Seniors United Party becomes first post-election casualty, deregistered by the AEC after 7 years
The party is the first to lose registration since Australians headed to the polls on May 21.
The Seniors United Party of Australia has become the first to be deregistered by the Australian Electoral Commission, following the May 21 federal election where they did not win any seats.
The party was set up in 2015 as Seniors United NSW, before changing its name to Seniors United Party ahead of the 2016 federal election.
This year, they picked up 0.09% of the national senate vote (they did not run in the lower house) but only ran in NSW, where their total was 0.27 percent.
Dessie Kocher & Ray Bennie were Seniors United candidates, with their vote putting them ahead of Federal ICAC Now, Australian Values Party, TNL, Group F (Socialist Equality Party), Socialist Alliance & ungrouped candidates Danny Lim, Julie Collins, Warren Grzic, Guitang Lu and William Lang.
The AEC says the reason Seniors United was deregistered was because "where a notice is given under s 137(1) in relation to a political party and a statement is not lodged under s 137(2) in response to that notice, the Electoral Commission shall deregister the party."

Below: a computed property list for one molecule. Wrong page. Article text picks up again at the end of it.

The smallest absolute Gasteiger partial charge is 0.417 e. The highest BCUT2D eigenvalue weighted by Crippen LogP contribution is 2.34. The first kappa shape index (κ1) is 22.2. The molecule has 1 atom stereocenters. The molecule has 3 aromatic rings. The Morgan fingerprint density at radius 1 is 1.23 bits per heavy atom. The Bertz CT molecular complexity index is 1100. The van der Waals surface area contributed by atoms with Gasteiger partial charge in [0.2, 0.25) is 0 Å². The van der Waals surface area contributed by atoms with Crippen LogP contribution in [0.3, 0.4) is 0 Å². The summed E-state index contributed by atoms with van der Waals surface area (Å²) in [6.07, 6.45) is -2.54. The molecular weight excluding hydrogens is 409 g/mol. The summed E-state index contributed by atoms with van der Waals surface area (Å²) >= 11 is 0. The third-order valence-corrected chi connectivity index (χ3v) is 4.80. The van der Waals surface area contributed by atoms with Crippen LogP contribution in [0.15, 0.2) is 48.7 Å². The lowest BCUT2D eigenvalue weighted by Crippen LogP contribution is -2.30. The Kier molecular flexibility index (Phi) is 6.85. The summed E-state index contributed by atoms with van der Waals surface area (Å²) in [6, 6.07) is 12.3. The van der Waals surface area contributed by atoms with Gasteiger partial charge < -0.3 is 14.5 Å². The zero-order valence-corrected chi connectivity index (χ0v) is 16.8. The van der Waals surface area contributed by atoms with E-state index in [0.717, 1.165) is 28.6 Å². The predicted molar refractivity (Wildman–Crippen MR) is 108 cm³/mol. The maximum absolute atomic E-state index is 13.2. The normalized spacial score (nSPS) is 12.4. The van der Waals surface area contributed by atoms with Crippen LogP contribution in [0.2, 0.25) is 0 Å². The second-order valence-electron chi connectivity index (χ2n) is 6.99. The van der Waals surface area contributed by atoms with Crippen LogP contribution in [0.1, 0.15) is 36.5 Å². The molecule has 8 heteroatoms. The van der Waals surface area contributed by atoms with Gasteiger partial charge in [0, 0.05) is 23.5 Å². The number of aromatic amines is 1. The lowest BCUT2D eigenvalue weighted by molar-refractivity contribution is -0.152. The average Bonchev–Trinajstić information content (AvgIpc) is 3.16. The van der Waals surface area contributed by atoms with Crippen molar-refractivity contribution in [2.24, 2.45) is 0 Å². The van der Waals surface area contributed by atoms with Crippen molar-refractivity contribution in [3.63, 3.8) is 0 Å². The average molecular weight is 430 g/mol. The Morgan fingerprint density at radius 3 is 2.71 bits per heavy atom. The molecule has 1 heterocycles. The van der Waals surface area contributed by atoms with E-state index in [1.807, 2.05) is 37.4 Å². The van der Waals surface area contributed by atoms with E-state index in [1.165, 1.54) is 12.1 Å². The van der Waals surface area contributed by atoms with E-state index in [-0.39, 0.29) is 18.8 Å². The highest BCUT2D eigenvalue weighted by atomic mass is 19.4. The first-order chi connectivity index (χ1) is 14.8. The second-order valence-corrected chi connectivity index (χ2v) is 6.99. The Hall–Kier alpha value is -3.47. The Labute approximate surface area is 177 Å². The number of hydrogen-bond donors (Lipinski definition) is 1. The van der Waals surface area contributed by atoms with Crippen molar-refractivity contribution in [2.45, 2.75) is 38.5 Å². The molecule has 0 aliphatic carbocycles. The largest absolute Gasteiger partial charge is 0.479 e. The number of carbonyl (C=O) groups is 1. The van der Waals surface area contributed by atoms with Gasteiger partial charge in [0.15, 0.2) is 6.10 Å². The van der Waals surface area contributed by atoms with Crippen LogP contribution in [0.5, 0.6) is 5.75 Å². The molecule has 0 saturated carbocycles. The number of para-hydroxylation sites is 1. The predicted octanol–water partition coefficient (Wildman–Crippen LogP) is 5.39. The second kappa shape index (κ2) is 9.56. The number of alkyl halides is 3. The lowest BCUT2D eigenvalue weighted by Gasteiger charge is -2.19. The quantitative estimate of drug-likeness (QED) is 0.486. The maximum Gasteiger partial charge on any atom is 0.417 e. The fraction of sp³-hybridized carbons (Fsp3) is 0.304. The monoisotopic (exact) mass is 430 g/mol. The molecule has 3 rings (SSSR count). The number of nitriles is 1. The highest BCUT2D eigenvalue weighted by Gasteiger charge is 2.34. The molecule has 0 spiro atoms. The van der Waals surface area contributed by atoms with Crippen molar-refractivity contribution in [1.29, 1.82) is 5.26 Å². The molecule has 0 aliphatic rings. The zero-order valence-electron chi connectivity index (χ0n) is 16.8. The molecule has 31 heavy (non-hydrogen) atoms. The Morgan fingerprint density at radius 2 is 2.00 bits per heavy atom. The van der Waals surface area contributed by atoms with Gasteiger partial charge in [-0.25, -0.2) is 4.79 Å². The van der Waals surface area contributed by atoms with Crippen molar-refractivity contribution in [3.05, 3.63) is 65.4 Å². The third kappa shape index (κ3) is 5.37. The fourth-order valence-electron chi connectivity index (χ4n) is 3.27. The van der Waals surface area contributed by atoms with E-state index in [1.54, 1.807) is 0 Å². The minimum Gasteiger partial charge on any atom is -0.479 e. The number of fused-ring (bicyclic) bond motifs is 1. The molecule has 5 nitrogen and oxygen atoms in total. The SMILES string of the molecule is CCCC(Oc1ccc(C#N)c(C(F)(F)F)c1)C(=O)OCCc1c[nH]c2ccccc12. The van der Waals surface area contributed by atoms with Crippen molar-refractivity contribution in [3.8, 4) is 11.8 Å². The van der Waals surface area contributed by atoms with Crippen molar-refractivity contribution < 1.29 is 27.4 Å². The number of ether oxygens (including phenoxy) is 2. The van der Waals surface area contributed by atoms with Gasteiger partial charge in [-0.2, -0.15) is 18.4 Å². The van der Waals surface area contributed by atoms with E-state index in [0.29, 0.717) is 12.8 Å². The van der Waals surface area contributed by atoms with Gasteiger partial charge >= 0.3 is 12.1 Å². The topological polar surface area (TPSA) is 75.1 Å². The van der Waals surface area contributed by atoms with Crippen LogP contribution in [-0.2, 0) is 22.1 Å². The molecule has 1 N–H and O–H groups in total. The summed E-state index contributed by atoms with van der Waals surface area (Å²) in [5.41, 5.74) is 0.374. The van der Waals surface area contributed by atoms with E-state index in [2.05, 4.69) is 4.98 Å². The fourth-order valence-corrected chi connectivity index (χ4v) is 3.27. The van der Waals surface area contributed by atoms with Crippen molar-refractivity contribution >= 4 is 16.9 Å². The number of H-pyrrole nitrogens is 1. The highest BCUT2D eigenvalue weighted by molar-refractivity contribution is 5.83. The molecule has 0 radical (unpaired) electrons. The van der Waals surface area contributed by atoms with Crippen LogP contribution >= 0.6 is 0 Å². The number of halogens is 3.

In simpler terms, they failed to respond to an AEC notice.
It's not the first time something like this has happened to the party - they AEC considered deregistering the party in 2018, and were actually deregistered in 2021 before a successful appeal saw them reregistered later that year.
The party also merged with the Pensioners, Veterans and Seniors Party in 2018.
Seniors United does have a member of parliament in Australia, with Fred Nile (formerly with the Christian Democrats) as its sole MP in NSW, after joining the party in May.
However, they are not yet registered with the NSW Electoral Commission - Animal Justice, Labor, Flux, Informed Medical Options, Legalise Cannabis NSW, Liberal Democrats, Liberal Party, The Nationals, One Nation, Reason, Shooters, Fishers and Farmers, Socialist Alliance, Sustainable Australia, The Greens, The Open Party & The Small Business Party, however, are.
It comes as Voices for the Senate becomes the first party registered by the AEC since the election.
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